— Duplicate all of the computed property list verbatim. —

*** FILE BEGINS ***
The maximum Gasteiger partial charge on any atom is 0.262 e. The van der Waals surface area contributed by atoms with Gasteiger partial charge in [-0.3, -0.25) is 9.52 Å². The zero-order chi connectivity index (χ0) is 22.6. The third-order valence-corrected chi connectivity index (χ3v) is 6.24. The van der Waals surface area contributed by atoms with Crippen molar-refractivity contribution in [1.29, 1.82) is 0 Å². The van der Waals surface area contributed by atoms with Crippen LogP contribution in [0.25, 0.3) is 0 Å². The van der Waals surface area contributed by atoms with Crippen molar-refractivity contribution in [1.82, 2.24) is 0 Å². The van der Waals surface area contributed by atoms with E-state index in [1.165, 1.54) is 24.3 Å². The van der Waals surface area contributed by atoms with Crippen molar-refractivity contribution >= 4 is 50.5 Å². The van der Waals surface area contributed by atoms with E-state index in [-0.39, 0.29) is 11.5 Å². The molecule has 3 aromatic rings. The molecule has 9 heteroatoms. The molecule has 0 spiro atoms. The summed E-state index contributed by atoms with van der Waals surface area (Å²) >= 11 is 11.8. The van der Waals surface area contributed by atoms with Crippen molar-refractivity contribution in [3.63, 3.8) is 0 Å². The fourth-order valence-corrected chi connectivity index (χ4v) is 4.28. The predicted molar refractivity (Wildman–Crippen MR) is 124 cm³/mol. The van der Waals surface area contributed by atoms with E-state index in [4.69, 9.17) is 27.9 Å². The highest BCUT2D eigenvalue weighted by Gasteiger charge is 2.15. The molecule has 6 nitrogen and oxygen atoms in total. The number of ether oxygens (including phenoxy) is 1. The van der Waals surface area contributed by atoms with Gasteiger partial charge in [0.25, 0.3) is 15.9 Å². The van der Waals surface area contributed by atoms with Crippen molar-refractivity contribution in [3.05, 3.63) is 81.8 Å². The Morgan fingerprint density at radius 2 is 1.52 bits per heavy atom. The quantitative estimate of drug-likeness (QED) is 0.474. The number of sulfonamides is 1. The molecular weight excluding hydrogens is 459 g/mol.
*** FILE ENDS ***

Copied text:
The maximum Gasteiger partial charge on any atom is 0.262 e. The van der Waals surface area contributed by atoms with Gasteiger partial charge in [-0.3, -0.25) is 9.52 Å². The zero-order chi connectivity index (χ0) is 22.6. The third-order valence-corrected chi connectivity index (χ3v) is 6.24. The van der Waals surface area contributed by atoms with Crippen molar-refractivity contribution in [1.29, 1.82) is 0 Å². The van der Waals surface area contributed by atoms with Crippen LogP contribution in [0.25, 0.3) is 0 Å². The van der Waals surface area contributed by atoms with Crippen molar-refractivity contribution in [1.82, 2.24) is 0 Å². The van der Waals surface area contributed by atoms with E-state index in [1.165, 1.54) is 24.3 Å². The van der Waals surface area contributed by atoms with Crippen molar-refractivity contribution >= 4 is 50.5 Å². The van der Waals surface area contributed by atoms with E-state index in [-0.39, 0.29) is 11.5 Å². The molecule has 3 aromatic rings. The molecule has 9 heteroatoms. The molecule has 0 spiro atoms. The summed E-state index contributed by atoms with van der Waals surface area (Å²) >= 11 is 11.8. The van der Waals surface area contributed by atoms with Crippen molar-refractivity contribution in [3.63, 3.8) is 0 Å². The fourth-order valence-corrected chi connectivity index (χ4v) is 4.28. The predicted molar refractivity (Wildman–Crippen MR) is 124 cm³/mol. The van der Waals surface area contributed by atoms with E-state index in [4.69, 9.17) is 27.9 Å². The highest BCUT2D eigenvalue weighted by Gasteiger charge is 2.15. The molecule has 6 nitrogen and oxygen atoms in total. The number of ether oxygens (including phenoxy) is 1. The van der Waals surface area contributed by atoms with Gasteiger partial charge in [0.25, 0.3) is 15.9 Å². The van der Waals surface area contributed by atoms with Crippen molar-refractivity contribution in [3.05, 3.63) is 81.8 Å². The Morgan fingerprint density at radius 2 is 1.52 bits per heavy atom. The quantitative estimate of drug-likeness (QED) is 0.474. The number of sulfonamides is 1. The molecular weight excluding hydrogens is 459 g/mol.